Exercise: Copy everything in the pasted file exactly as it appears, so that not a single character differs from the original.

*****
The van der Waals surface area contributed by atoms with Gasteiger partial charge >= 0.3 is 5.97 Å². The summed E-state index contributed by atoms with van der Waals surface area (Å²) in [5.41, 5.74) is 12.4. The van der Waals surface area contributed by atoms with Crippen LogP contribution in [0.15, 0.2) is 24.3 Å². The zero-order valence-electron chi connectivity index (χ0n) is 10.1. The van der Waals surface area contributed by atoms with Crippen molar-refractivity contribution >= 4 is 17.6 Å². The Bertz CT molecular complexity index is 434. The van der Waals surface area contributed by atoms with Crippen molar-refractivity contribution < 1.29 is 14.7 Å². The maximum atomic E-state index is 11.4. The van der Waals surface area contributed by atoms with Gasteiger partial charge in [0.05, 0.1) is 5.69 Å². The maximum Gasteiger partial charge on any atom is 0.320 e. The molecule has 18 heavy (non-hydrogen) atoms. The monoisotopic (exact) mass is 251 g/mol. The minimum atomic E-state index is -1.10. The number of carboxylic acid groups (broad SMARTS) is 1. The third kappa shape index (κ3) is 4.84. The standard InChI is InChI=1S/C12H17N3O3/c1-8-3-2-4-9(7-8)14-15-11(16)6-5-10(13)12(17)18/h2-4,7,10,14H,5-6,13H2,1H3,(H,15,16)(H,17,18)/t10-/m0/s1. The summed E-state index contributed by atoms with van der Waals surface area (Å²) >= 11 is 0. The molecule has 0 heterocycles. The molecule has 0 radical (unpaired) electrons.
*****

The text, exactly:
The van der Waals surface area contributed by atoms with Gasteiger partial charge >= 0.3 is 5.97 Å². The summed E-state index contributed by atoms with van der Waals surface area (Å²) in [5.41, 5.74) is 12.4. The van der Waals surface area contributed by atoms with Crippen LogP contribution in [0.15, 0.2) is 24.3 Å². The zero-order valence-electron chi connectivity index (χ0n) is 10.1. The van der Waals surface area contributed by atoms with Crippen molar-refractivity contribution >= 4 is 17.6 Å². The Bertz CT molecular complexity index is 434. The van der Waals surface area contributed by atoms with Crippen molar-refractivity contribution < 1.29 is 14.7 Å². The maximum atomic E-state index is 11.4. The van der Waals surface area contributed by atoms with Gasteiger partial charge in [0.05, 0.1) is 5.69 Å². The maximum Gasteiger partial charge on any atom is 0.320 e. The molecule has 18 heavy (non-hydrogen) atoms. The monoisotopic (exact) mass is 251 g/mol. The minimum atomic E-state index is -1.10. The number of carboxylic acid groups (broad SMARTS) is 1. The third kappa shape index (κ3) is 4.84. The standard InChI is InChI=1S/C12H17N3O3/c1-8-3-2-4-9(7-8)14-15-11(16)6-5-10(13)12(17)18/h2-4,7,10,14H,5-6,13H2,1H3,(H,15,16)(H,17,18)/t10-/m0/s1. The summed E-state index contributed by atoms with van der Waals surface area (Å²) >= 11 is 0. The molecule has 0 heterocycles. The molecule has 0 radical (unpaired) electrons.